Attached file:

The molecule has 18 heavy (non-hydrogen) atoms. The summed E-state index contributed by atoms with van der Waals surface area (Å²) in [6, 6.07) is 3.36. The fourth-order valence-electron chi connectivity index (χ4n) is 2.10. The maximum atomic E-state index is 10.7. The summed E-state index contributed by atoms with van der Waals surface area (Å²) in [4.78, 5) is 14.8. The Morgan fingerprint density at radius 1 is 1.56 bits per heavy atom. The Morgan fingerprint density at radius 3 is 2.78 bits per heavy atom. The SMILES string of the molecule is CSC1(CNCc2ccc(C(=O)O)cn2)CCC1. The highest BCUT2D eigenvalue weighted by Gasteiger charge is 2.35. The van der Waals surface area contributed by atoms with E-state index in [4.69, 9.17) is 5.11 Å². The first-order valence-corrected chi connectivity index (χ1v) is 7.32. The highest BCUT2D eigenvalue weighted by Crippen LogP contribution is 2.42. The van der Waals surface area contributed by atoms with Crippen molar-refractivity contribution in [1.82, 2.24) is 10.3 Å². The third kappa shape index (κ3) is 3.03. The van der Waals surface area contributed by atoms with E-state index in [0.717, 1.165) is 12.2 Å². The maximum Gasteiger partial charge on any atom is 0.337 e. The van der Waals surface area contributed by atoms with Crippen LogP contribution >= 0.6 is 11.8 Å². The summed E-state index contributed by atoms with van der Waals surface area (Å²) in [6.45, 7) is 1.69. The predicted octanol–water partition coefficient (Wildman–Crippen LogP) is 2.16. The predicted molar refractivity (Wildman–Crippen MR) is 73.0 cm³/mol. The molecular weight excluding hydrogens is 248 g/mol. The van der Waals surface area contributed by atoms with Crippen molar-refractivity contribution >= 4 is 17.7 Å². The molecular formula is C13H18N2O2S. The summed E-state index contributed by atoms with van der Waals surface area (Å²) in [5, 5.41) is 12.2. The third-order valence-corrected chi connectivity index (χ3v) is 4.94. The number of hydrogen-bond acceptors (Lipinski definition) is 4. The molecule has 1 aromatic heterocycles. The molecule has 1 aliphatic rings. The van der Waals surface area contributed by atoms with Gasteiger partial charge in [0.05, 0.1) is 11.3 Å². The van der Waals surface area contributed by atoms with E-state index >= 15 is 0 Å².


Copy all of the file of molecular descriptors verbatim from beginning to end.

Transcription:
The molecule has 18 heavy (non-hydrogen) atoms. The summed E-state index contributed by atoms with van der Waals surface area (Å²) in [6, 6.07) is 3.36. The fourth-order valence-electron chi connectivity index (χ4n) is 2.10. The maximum atomic E-state index is 10.7. The summed E-state index contributed by atoms with van der Waals surface area (Å²) in [4.78, 5) is 14.8. The Morgan fingerprint density at radius 1 is 1.56 bits per heavy atom. The Morgan fingerprint density at radius 3 is 2.78 bits per heavy atom. The SMILES string of the molecule is CSC1(CNCc2ccc(C(=O)O)cn2)CCC1. The highest BCUT2D eigenvalue weighted by Gasteiger charge is 2.35. The van der Waals surface area contributed by atoms with E-state index in [4.69, 9.17) is 5.11 Å². The first-order valence-corrected chi connectivity index (χ1v) is 7.32. The highest BCUT2D eigenvalue weighted by Crippen LogP contribution is 2.42. The van der Waals surface area contributed by atoms with Crippen molar-refractivity contribution in [1.82, 2.24) is 10.3 Å². The third kappa shape index (κ3) is 3.03. The van der Waals surface area contributed by atoms with E-state index in [0.717, 1.165) is 12.2 Å². The maximum Gasteiger partial charge on any atom is 0.337 e. The van der Waals surface area contributed by atoms with Crippen LogP contribution >= 0.6 is 11.8 Å². The summed E-state index contributed by atoms with van der Waals surface area (Å²) in [6.45, 7) is 1.69. The predicted octanol–water partition coefficient (Wildman–Crippen LogP) is 2.16. The predicted molar refractivity (Wildman–Crippen MR) is 73.0 cm³/mol. The molecular weight excluding hydrogens is 248 g/mol. The van der Waals surface area contributed by atoms with Crippen molar-refractivity contribution >= 4 is 17.7 Å². The molecular formula is C13H18N2O2S. The summed E-state index contributed by atoms with van der Waals surface area (Å²) in [5, 5.41) is 12.2. The third-order valence-corrected chi connectivity index (χ3v) is 4.94. The number of hydrogen-bond acceptors (Lipinski definition) is 4. The molecule has 1 aromatic heterocycles. The molecule has 1 aliphatic rings. The van der Waals surface area contributed by atoms with Gasteiger partial charge in [0.05, 0.1) is 11.3 Å². The van der Waals surface area contributed by atoms with E-state index >= 15 is 0 Å².